Tamba has graduated from university!!!
Some readers may know of Tamba Kpakima, a dear friend I met back in 2010 in Freetown, Sierra Leone. When we met, Tamba had just graduated from high school and was tutoring high school seniors preparing to take graduation exams. His main objective at the time was to attend university and get a degree in Accounting. Except his path to higher education was far from certain.
Tamba grew up in the small village of Kaliyah in Kono District on the eastern border of the country. During the brutal civil war of the late 1990s, Tamba and his family were chased out of their village by rebel forces. They lost their home, their loved ones, and their crops as they fled on foot to a refugee camp in Guinea (a neighboring country) where they lived for two years. In Guinea, there was not enough food to go around, and they were constantly exposed to the elements since their small, plastic shelter did little to protect them. Needless to say, Tamba’s education took a back seat as basic survival became the primary family focus. Without basic books and supplies, the education gap in Tamba’s life was growing.
At the age of 14, Tamba had survived a brutal civil war, but he still lacked a basic primary school education. It was then that Tamba was sent to Freetown to live with his uncle. For a boy who had known nothing but village life, relocating to the capital city was quite an adjustment. Eventually, Tamba was given the opportunity to attend a missionary school where he started elementary school as a teenager. While in Freetown, he endured the death of his uncle, difficult living situations, and the challenge of having to play catch-up after so many years without schooling.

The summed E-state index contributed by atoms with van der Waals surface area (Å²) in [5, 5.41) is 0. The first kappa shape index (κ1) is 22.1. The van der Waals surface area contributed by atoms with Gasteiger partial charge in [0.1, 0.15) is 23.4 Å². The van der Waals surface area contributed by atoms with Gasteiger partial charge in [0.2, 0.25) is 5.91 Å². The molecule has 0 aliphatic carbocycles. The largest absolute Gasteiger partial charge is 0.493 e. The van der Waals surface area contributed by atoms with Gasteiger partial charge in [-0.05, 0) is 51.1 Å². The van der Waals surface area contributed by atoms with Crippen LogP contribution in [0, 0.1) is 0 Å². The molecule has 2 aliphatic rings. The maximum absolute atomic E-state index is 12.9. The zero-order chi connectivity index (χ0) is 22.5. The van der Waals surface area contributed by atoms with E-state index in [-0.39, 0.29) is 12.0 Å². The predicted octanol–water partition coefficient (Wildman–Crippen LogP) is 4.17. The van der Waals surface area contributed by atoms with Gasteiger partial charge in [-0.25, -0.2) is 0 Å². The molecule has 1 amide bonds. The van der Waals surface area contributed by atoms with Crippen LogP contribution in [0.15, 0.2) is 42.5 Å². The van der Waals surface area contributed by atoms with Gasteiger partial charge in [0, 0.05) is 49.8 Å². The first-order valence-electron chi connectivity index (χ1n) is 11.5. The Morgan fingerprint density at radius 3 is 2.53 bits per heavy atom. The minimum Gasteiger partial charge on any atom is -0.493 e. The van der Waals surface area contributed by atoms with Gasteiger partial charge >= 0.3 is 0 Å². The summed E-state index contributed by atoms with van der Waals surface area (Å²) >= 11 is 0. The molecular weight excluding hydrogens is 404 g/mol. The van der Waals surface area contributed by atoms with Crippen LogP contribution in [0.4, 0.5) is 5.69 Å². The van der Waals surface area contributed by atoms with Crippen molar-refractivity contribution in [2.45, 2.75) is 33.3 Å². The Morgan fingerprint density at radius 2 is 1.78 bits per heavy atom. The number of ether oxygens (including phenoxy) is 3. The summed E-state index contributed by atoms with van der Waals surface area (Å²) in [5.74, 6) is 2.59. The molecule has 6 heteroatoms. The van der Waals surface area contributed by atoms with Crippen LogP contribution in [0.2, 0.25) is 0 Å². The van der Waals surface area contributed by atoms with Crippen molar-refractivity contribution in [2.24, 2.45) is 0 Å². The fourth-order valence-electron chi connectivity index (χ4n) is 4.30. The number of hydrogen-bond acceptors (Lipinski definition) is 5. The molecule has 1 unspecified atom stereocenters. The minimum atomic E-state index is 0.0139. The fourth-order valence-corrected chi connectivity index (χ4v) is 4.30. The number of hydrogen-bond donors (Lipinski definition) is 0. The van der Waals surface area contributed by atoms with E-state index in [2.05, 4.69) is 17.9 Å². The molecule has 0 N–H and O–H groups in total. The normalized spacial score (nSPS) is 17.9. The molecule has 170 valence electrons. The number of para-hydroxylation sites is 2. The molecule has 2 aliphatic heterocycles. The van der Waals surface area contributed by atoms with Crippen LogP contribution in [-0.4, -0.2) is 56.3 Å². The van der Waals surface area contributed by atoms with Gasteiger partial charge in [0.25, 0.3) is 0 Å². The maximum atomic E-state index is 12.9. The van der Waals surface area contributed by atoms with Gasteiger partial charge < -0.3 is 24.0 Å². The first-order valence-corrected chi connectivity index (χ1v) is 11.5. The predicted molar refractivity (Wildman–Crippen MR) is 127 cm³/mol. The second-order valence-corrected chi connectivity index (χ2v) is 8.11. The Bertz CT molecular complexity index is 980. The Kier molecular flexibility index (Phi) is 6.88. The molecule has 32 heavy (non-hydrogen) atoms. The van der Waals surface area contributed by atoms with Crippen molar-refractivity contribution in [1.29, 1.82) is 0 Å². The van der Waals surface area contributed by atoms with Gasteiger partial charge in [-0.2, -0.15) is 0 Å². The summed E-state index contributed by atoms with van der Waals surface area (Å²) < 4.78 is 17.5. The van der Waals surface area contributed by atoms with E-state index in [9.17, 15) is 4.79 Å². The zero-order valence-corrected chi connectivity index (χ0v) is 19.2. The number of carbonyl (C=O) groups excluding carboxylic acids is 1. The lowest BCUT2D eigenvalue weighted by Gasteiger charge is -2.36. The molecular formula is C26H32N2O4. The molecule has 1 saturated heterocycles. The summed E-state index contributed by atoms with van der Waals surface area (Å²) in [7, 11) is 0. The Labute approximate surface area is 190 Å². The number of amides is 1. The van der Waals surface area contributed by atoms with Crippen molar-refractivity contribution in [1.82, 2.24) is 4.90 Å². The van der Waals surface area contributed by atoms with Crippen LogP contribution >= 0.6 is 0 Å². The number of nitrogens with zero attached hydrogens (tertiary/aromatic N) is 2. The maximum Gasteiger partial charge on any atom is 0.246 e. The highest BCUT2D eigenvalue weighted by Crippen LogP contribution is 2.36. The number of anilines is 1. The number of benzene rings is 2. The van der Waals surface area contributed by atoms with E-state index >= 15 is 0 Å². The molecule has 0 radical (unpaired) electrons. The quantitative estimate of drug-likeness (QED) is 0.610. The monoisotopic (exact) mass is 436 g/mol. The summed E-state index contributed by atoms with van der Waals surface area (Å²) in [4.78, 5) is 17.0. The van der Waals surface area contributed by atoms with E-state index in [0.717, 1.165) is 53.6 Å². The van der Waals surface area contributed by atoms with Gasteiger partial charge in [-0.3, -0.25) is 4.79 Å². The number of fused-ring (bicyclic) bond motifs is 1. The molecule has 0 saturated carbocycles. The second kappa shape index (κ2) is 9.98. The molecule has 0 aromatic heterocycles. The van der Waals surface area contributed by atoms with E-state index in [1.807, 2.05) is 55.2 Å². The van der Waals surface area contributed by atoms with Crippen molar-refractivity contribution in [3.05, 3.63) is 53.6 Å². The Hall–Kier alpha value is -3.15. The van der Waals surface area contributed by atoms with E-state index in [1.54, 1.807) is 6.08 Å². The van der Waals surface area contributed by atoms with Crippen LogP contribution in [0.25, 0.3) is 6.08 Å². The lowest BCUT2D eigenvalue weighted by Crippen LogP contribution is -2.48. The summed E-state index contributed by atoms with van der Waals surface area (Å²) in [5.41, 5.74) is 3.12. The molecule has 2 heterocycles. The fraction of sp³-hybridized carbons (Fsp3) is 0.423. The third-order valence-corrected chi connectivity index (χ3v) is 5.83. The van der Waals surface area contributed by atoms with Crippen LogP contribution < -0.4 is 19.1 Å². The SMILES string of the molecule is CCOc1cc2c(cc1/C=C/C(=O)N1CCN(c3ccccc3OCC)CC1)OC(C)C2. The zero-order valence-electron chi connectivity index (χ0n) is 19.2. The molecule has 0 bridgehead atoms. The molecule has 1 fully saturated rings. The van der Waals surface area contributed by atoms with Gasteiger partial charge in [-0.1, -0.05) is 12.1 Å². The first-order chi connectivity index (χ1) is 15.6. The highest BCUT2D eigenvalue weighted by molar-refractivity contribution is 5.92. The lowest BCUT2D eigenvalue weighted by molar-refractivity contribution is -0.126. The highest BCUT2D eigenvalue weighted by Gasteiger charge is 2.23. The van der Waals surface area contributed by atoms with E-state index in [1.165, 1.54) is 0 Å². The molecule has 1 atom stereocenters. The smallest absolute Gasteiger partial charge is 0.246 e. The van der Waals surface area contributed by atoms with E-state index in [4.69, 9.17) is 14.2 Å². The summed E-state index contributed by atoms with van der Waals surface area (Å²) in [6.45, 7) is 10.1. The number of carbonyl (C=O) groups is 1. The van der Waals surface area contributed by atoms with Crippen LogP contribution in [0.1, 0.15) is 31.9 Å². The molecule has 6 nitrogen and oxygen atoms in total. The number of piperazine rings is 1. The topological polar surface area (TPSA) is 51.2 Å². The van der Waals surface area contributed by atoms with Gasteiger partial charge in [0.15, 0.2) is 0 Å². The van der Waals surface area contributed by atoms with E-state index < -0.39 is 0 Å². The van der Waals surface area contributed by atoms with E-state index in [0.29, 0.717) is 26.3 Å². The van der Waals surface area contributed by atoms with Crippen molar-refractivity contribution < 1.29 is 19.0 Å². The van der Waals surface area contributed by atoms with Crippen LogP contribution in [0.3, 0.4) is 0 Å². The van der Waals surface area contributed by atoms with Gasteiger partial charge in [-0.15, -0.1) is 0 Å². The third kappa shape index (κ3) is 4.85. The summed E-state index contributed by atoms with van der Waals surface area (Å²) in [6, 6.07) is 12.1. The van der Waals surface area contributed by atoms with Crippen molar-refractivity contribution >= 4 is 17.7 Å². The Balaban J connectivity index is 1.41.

After all was said and done, he graduated from high school with a singular dream of getting a university degree…but no money to pay for it. Yet another mountain to climb in his life.Thankfully, the support of friends got him over the hurdle of paying for schooling and Tamba matriculated at the Institute of Public Administration and Management (IPAM).
Getting in to the university was half the battle though…Tamba still had to endure a whole host of challenges – sometimes school would shut down for long periods; money was always an issue; his health began to suffer; in 2014, the Ebola crisis caused the whole city to shut down for months, leaving him with nothing to do; the list goes on.
But in April of 2016, 5 years later, Tamba did it! He endured. He thrived. He achieved his first goal of earning a university degree, BSc Hons. in Applied Accounting.
Back in 2010, I asked him what he would do if he were not able to go to university. Tamba’s response surprised me: “There is no Plan B.” The reason for this response was due to the strong passion that Tamba has for education.
Here’s to there not being a “Plan B” Tamba! You did it. As your friend, I am proud of you, my brother. You are an inspiration. And I wish more people would know of you … and get to know you.